Australia first appeared on the international Human Rights Watch list last year. We’re not only back on the list this year, but we’re even bigger human rights abusers.
We were already being targeted for our abuse of asylum seekers, Aboriginal Australians and laws which prevent same-sex marriage.
But it’s our new counter terrorism laws that have ensured Australia remains on the list in 2015.
Human Rights Watch is a “nonprofit, nongovernmental human rights organization made up of roughly 400 staff members around the globe”. The group was established in 1978 and it does not accept government funding. It’s staffed by human rights professionals including country experts, lawyers, journalists, and academics of diverse backgrounds and nationalities.
Here’s the five areas where Australia is most exposed.
1. Treatment of asylum seekers
No surprises to see this one included in the list, with the Abbott government overseeing new levels of brutality, building on Labor’s disastrous decision to back a return to punitively focused offshore processing. The report reflects on the poor conditions in detention, the indefinite detention of refugees with adverse security assessments, and the practice of using “enhanced screenings” on asylum seekers arriving by boat, who are not provided with legal representation or the right to appeal.
UN High Commissioner for Human Rights Zeid Ra’ad Al-Hussein is quoted as critiquing Australia’s refugee policies for “…leading to a chain of human rights violations, including arbitrary detention and possible torture following return to home countries”.
The report also says the focus on offshore settlement had muted Australia’s criticism of authoritarian regimes in Sri Lanka and Cambodia.
2. Aboriginal incarceration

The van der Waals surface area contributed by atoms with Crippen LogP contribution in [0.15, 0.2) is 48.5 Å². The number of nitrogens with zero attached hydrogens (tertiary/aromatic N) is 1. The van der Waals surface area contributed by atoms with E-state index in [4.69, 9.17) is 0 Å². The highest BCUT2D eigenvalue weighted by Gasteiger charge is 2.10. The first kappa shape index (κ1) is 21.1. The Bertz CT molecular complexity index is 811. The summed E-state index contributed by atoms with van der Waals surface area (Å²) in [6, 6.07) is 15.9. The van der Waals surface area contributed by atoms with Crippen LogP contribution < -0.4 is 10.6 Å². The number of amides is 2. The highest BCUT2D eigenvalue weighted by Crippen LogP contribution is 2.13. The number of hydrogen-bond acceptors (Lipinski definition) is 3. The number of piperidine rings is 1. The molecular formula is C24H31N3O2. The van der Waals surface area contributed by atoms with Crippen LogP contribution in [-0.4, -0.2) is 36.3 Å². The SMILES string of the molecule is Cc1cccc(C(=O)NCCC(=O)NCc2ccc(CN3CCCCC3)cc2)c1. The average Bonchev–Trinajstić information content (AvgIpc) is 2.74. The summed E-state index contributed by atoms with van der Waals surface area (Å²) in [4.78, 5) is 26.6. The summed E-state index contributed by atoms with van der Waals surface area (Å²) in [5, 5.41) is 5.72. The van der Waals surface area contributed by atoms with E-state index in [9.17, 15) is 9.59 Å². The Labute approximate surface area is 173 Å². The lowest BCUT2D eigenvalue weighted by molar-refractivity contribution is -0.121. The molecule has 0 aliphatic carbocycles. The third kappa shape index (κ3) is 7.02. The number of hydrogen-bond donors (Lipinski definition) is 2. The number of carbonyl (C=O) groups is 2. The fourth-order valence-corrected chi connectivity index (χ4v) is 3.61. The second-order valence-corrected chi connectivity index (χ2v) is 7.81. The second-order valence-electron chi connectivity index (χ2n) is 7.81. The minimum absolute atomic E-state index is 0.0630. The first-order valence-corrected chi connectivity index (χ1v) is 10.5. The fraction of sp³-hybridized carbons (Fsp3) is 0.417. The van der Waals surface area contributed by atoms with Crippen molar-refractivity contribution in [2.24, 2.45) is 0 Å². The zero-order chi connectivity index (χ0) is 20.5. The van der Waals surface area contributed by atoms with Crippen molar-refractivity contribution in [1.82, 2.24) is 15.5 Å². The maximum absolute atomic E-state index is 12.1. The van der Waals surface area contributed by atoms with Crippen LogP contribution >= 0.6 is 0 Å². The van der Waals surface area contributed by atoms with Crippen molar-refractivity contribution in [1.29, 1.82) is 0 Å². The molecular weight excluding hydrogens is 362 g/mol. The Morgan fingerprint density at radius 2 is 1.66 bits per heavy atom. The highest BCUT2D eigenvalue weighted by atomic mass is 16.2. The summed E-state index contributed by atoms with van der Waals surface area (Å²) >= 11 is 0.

An issue that is very slowly starting to be acknowledged by the political mainstream, the report points to the oft quoted statistic that Aboriginal and Torres Strait Islander Australians account for just 3 per cent of Australia’s population, but 27 per cent of the adult prison population (and more than 40 percent of juveniles in detention).
As the death of Julieka Dhu showed late last year, incarceration is often a result of the most trivial of infractions, but has deadly consequences.
The report also notes Aboriginal Australians continue to “die at alarmingly high rates from treatable and preventable conditions such as diabetes and respiratory illnesses”.
3. Disability Rights
A shocking forty-five per cent of Australians with disabilities live near or below the poverty line, according to the report, and a Human Rights Commission inquiry found inadequate safeguards and poor access to support.
Despite this, the Coalition government abolished the role of Disability Discrimination Commissioner shortly after coming to office, and have moved to push people off the higher paying Disability Support Pension.
In a blow for advocacy in the field, activist and comedian Stella Young passed away late last year, a short time after the ABC axed Ramp Up, a website dedicated to news and opinion for and from the disability community.
Oh, and Scott Morrison is now the Minister for Social Services.
4. Marriage Equality
A policy long ago embraced by Britain’s Conservative Party and broadly popular in Australia, it’s hard to imagine this change can be resisted much longer, with Labor bumbling towards consensus on the issue.
In the ACT, Labor introduced same-sex marriage laws, only to have them overturned by the High Court after the Abbott Government intervened immediately after the ACT laws were passed.
5. The squeeze on free expression
The report focuses heavily on the new anti-terror laws, some of which will be back before Parliament when the Christmas break comes to an end. It criticises the “overly broad new offense” of ‘advocating terrorism’ and laws restricting travel to “declared areas”.
Attention is also drawn to the pending data retention laws, which would force telecommunications companies to retain metadata for a period of two years to allow for ASIO access. And let’s not forget that if journalists report on a special intelligence operation, they face up to a decade in jail. There is no public interest exemption.
One tranche of the new laws also allows the government to spy on what Fairfax’s Ben Grubb describes as “the whole internet” with a single warrant.
It’s not just those of us who chase yarns for a living facing greater surveillance of our work. It’s everyone.
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